In the movie ‘Miss Potter,’ Beatrix who has decided to move out on her own, is asked by her father, “Why do you find it necessary to leave your home?” She replied, “It is not a choice. … I must make my own way.” Indeed, we all must eventually leave both our physical and psychic childhood homes.
Parents play a key role in their children’s psychological development. Most adults do not take responsibility for their unconscious material, be it emotional capabilities (e.g., moods, expressing emotions) or coping mechanisms (e.g., addictions, control). Jung suggested that these unhealthy attitudes and behaviours “radiate out into the environment and, if there are children, infect them too.”
We were ‘infected’ indirectly as we instinctively adapted to our parents’ states of mind. Either we fought against it with silent (and occasionally vocal) protest or else we succumbed to a limiting imitation.
We may have received love only based upon our fulfillment of certain roles or behaviours. Most of us adapted and became ‘good girls and boys,’ acted how we were ‘supposed to,’ and gave up parts of our selves which were undervalued, perhaps even envied, by our parents.
As children, we may have been confused by chaotic and conflicting parental messages. We were not encouraged to express our feelings and opinions. We may have had to forfeit interests and beliefs and thus, were required to live a life based more upon the desires of our parents than our own.
Jung stated, “Nothing has a stronger influence psychologically on … children than the unlived life of the parent.” For Jung, the parents’ unlived life is “that part of their lives which might have been lived had not certain somewhat threadbare excuses prevented the parents from doing so.” These unlived parts include academic, athletic, career and other venture choices and accomplishments, as well as certain personality traits.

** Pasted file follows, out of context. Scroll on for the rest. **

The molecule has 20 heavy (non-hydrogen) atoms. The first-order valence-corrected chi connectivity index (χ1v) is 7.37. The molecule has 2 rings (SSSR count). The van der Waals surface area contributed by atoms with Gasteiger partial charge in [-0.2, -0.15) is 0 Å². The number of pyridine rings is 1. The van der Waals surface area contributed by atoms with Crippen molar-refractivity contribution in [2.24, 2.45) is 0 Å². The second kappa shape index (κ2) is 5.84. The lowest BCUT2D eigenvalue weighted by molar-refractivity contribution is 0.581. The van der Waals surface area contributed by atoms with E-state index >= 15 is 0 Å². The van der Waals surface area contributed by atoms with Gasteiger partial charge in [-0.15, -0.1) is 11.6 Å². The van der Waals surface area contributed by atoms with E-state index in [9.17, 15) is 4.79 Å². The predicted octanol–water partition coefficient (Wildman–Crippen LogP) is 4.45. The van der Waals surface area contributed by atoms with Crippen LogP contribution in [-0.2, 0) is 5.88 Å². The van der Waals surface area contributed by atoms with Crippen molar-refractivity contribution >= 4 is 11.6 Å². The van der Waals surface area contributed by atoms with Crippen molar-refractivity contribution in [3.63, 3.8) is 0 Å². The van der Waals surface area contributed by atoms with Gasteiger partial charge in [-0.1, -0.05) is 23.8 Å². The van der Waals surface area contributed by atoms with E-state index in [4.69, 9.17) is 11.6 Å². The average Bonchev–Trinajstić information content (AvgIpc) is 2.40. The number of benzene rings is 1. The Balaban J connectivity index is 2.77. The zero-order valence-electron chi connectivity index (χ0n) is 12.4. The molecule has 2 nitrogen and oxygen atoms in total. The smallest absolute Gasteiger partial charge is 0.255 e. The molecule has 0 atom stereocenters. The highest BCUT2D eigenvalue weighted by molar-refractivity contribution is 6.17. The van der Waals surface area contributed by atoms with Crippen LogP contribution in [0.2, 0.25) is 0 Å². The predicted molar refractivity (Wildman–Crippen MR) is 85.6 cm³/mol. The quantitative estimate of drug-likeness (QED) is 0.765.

Unconscious parental attitudes and repressed feelings were often introjected and internalized into our young psyches. These became those inner, oppressive voices (e.g., the Critic or Judge) that later seem to come from us yet originated with our parents or other authoritative sources.
The result of these actions is psychic wounding. Our parents’ seemingly innocuous (and sometimes, overt) actions obstructed us from growing into who we truly are. We were obliged to think, do, feel, decide and live not as we wanted, but as our parents wanted. We, as children needed, and now, as adults, need to have our own self-sovereignty.
Self-sovereignty does not blame or react to parents or past events. Rather, it involves understanding the dynamics underlying childhood adversities, feeling the feelings repressed from these woundings, and deciding how we are now going to live our lives according to newly discovered beliefs. In this way, we begin to unload our early burdens that were not ours to begin with. Thus, we can genuinely step into our own authentic selves full of acceptance, self-esteem and autonomy.